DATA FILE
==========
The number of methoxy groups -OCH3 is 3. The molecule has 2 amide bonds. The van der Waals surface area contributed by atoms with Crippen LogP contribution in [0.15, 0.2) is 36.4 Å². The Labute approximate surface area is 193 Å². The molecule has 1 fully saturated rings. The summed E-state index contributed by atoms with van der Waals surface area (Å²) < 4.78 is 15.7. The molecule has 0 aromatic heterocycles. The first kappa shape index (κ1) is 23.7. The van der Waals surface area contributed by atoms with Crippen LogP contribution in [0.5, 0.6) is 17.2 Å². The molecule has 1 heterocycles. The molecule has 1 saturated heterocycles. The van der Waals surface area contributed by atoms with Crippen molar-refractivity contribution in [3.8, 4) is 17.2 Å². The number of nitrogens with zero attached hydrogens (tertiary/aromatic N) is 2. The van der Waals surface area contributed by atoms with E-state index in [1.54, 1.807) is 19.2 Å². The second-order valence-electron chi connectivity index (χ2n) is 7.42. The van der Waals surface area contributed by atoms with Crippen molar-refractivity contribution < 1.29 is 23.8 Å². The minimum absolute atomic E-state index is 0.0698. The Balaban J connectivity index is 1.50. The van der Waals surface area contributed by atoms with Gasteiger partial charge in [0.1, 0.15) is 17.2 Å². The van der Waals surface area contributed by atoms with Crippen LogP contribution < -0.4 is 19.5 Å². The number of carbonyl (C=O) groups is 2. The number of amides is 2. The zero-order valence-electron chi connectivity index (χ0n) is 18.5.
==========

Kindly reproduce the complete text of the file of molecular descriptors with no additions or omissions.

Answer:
The number of methoxy groups -OCH3 is 3. The molecule has 2 amide bonds. The van der Waals surface area contributed by atoms with Crippen LogP contribution in [0.15, 0.2) is 36.4 Å². The Labute approximate surface area is 193 Å². The molecule has 1 fully saturated rings. The summed E-state index contributed by atoms with van der Waals surface area (Å²) < 4.78 is 15.7. The molecule has 0 aromatic heterocycles. The first kappa shape index (κ1) is 23.7. The van der Waals surface area contributed by atoms with Crippen LogP contribution in [0.5, 0.6) is 17.2 Å². The molecule has 1 heterocycles. The molecule has 1 saturated heterocycles. The van der Waals surface area contributed by atoms with Crippen molar-refractivity contribution in [3.8, 4) is 17.2 Å². The number of nitrogens with zero attached hydrogens (tertiary/aromatic N) is 2. The van der Waals surface area contributed by atoms with E-state index in [1.54, 1.807) is 19.2 Å². The second-order valence-electron chi connectivity index (χ2n) is 7.42. The van der Waals surface area contributed by atoms with Crippen molar-refractivity contribution < 1.29 is 23.8 Å². The minimum absolute atomic E-state index is 0.0698. The Balaban J connectivity index is 1.50. The van der Waals surface area contributed by atoms with Gasteiger partial charge in [0.1, 0.15) is 17.2 Å². The van der Waals surface area contributed by atoms with Crippen LogP contribution < -0.4 is 19.5 Å². The number of carbonyl (C=O) groups is 2. The number of amides is 2. The zero-order valence-electron chi connectivity index (χ0n) is 18.5.